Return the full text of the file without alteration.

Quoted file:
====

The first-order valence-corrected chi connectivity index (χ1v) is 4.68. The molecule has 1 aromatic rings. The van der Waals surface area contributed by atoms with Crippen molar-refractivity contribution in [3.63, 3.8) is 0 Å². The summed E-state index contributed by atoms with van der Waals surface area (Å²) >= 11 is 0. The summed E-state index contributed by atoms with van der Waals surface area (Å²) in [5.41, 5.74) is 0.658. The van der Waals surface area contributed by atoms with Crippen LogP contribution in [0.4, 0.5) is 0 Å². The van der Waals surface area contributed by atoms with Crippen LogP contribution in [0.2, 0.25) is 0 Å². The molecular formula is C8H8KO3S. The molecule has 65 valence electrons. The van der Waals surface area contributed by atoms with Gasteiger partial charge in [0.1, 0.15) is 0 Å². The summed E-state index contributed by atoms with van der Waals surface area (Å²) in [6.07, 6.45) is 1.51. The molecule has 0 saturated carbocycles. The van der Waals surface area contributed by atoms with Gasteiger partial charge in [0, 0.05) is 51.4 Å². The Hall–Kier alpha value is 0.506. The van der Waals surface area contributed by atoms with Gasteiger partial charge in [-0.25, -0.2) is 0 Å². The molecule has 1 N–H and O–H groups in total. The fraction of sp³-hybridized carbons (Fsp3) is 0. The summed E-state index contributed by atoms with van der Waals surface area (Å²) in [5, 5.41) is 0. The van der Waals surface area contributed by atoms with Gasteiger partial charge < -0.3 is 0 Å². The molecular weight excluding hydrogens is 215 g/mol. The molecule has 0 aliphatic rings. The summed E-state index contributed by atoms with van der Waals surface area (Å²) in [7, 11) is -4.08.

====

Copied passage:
The first-order valence-corrected chi connectivity index (χ1v) is 4.68. The molecule has 1 aromatic rings. The van der Waals surface area contributed by atoms with Crippen molar-refractivity contribution in [3.63, 3.8) is 0 Å². The summed E-state index contributed by atoms with van der Waals surface area (Å²) >= 11 is 0. The summed E-state index contributed by atoms with van der Waals surface area (Å²) in [5.41, 5.74) is 0.658. The van der Waals surface area contributed by atoms with Crippen LogP contribution in [0.4, 0.5) is 0 Å². The van der Waals surface area contributed by atoms with Crippen LogP contribution in [0.2, 0.25) is 0 Å². The molecular formula is C8H8KO3S. The molecule has 65 valence electrons. The van der Waals surface area contributed by atoms with Gasteiger partial charge in [0.1, 0.15) is 0 Å². The summed E-state index contributed by atoms with van der Waals surface area (Å²) in [6.07, 6.45) is 1.51. The molecule has 0 saturated carbocycles. The van der Waals surface area contributed by atoms with Gasteiger partial charge in [0, 0.05) is 51.4 Å². The Hall–Kier alpha value is 0.506. The van der Waals surface area contributed by atoms with Gasteiger partial charge in [-0.25, -0.2) is 0 Å². The molecule has 1 N–H and O–H groups in total. The fraction of sp³-hybridized carbons (Fsp3) is 0. The summed E-state index contributed by atoms with van der Waals surface area (Å²) in [5, 5.41) is 0. The van der Waals surface area contributed by atoms with Gasteiger partial charge < -0.3 is 0 Å². The molecular weight excluding hydrogens is 215 g/mol. The molecule has 0 aliphatic rings. The summed E-state index contributed by atoms with van der Waals surface area (Å²) in [7, 11) is -4.08.